As the nation’s Catholic bishops gather for their Fall meeting in Baltimore today, we suspect a major topic — in the hallways, if not necessarily in formal meeting sessions — will be what the results of last Tuesday’s election mean for the Catholic Church, and, indeed, for all religious bodies.
Here’s a hint: The only hope of preserving our ability to practice our religion outside our churches and homes lies with the courts.
That’s not a hopeful thought. Christ himself warned us not to take our arguments to court. And yet, we have no choice.
However, there is something positive the Bishops can do: Begin a serious program of catechesis and reform. We need to do penance, in the sense of conversion of ourselves. We thought we had moved into the mainstream of American life and public acceptance, and we’ve gotten a bit soft and flabby.
Politicians will debate about the meaning of last Tuesday’s election. But for all serious Catholics one thing should be true: We are not mainstream, and we need to repent and convert.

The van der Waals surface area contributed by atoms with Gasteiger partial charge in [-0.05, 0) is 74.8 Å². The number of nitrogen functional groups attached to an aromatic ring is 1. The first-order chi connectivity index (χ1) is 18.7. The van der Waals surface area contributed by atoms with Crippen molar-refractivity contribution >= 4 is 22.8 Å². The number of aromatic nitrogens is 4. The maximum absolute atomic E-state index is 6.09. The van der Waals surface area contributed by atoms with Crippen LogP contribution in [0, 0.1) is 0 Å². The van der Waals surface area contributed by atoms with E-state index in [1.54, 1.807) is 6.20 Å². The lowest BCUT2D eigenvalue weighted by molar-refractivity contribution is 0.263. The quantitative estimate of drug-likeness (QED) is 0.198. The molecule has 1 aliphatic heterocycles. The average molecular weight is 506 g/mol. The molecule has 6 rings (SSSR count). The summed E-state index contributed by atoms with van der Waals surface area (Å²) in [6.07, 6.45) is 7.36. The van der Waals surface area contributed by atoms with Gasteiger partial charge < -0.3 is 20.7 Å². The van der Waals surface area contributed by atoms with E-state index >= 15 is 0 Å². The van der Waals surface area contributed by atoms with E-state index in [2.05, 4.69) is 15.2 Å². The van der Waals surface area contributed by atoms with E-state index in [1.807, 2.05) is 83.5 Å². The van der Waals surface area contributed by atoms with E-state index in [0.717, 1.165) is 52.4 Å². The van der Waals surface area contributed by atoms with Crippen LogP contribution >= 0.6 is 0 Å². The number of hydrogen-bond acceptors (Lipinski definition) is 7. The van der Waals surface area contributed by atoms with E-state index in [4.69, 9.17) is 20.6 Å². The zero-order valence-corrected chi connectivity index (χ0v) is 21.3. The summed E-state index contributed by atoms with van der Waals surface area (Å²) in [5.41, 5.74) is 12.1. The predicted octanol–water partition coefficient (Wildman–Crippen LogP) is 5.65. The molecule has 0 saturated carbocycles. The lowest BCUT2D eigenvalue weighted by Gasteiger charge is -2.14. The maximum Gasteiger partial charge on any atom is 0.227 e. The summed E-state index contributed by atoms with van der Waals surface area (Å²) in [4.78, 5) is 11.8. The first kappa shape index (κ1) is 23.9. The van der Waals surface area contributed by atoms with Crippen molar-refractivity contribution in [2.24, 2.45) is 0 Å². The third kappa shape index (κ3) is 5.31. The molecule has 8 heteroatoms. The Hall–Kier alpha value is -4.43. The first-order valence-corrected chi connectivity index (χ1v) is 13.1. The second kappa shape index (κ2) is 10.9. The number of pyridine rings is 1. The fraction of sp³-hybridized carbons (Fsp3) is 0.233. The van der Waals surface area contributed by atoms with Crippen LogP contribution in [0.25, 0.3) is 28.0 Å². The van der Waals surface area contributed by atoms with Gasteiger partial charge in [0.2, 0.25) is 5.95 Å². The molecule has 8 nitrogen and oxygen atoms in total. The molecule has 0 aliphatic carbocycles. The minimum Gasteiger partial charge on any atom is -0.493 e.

It’s like they say on airplanes. When the oxygen masks drop down, put yours on first. Then take care of your child.
Our Bishops recognize that there are two generations of uncatechised Catholics in the population. For many bishops, their solution has been to focus on those coming into the church — children and RCIA programs. Tuesday’s election makes clear that strategy is a failure. We need a mandatory program of serious catechesis every week in every parish, directed at adult Catholics.
We’ll have more to say on this in the future.